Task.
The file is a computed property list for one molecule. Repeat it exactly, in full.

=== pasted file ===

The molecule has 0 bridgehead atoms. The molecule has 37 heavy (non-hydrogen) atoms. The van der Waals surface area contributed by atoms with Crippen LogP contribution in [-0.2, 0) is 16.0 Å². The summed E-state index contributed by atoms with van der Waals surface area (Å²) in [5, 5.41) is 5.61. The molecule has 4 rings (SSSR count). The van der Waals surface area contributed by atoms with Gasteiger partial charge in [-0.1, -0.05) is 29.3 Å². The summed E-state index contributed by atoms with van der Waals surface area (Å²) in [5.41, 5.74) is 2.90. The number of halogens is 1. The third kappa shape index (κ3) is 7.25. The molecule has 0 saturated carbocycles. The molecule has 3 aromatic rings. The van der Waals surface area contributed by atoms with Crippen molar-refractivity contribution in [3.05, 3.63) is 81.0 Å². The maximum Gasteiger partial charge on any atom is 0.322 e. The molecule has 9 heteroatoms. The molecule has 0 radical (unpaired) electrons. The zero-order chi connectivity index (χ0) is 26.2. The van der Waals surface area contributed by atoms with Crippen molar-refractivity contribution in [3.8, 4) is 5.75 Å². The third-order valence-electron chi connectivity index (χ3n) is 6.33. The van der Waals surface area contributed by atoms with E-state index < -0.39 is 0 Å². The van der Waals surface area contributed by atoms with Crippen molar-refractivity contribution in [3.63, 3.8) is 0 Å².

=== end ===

The molecule has 0 bridgehead atoms. The molecule has 37 heavy (non-hydrogen) atoms. The van der Waals surface area contributed by atoms with Crippen LogP contribution in [-0.2, 0) is 16.0 Å². The summed E-state index contributed by atoms with van der Waals surface area (Å²) in [5, 5.41) is 5.61. The molecule has 4 rings (SSSR count). The van der Waals surface area contributed by atoms with Gasteiger partial charge in [-0.1, -0.05) is 29.3 Å². The summed E-state index contributed by atoms with van der Waals surface area (Å²) in [5.41, 5.74) is 2.90. The number of halogens is 1. The third kappa shape index (κ3) is 7.25. The molecule has 0 saturated carbocycles. The molecule has 3 aromatic rings. The van der Waals surface area contributed by atoms with Crippen molar-refractivity contribution in [3.05, 3.63) is 81.0 Å². The maximum Gasteiger partial charge on any atom is 0.322 e. The molecule has 9 heteroatoms. The molecule has 0 radical (unpaired) electrons. The zero-order chi connectivity index (χ0) is 26.2. The van der Waals surface area contributed by atoms with Crippen molar-refractivity contribution in [3.8, 4) is 5.75 Å². The third-order valence-electron chi connectivity index (χ3n) is 6.33. The van der Waals surface area contributed by atoms with E-state index < -0.39 is 0 Å². The van der Waals surface area contributed by atoms with Crippen molar-refractivity contribution in [3.63, 3.8) is 0 Å².